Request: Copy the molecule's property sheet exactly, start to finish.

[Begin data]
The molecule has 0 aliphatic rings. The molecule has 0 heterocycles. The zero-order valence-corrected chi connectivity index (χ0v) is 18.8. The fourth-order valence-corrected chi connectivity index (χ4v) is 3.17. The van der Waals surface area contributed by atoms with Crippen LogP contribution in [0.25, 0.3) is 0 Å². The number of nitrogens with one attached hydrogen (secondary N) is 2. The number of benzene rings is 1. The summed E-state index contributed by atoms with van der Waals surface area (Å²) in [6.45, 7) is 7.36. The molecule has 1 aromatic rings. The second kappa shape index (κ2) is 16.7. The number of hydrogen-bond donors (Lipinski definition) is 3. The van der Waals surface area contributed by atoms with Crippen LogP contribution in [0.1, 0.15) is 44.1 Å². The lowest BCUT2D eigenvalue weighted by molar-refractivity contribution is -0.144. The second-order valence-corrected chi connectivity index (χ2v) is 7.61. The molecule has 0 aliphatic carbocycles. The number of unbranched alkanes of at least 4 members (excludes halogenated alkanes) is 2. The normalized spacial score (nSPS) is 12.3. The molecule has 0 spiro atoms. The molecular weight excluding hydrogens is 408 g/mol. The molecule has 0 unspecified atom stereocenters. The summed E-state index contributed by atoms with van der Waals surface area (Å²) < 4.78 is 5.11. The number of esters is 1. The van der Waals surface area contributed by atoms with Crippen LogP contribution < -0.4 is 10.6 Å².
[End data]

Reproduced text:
The molecule has 0 aliphatic rings. The molecule has 0 heterocycles. The zero-order valence-corrected chi connectivity index (χ0v) is 18.8. The fourth-order valence-corrected chi connectivity index (χ4v) is 3.17. The van der Waals surface area contributed by atoms with Crippen LogP contribution in [0.25, 0.3) is 0 Å². The number of nitrogens with one attached hydrogen (secondary N) is 2. The number of benzene rings is 1. The summed E-state index contributed by atoms with van der Waals surface area (Å²) in [6.45, 7) is 7.36. The molecule has 1 aromatic rings. The second kappa shape index (κ2) is 16.7. The number of hydrogen-bond donors (Lipinski definition) is 3. The van der Waals surface area contributed by atoms with Crippen LogP contribution in [0.1, 0.15) is 44.1 Å². The lowest BCUT2D eigenvalue weighted by molar-refractivity contribution is -0.144. The second-order valence-corrected chi connectivity index (χ2v) is 7.61. The molecule has 0 aliphatic carbocycles. The number of unbranched alkanes of at least 4 members (excludes halogenated alkanes) is 2. The normalized spacial score (nSPS) is 12.3. The molecule has 0 spiro atoms. The molecular weight excluding hydrogens is 408 g/mol. The molecule has 0 unspecified atom stereocenters. The summed E-state index contributed by atoms with van der Waals surface area (Å²) < 4.78 is 5.11. The number of esters is 1. The van der Waals surface area contributed by atoms with Crippen LogP contribution < -0.4 is 10.6 Å².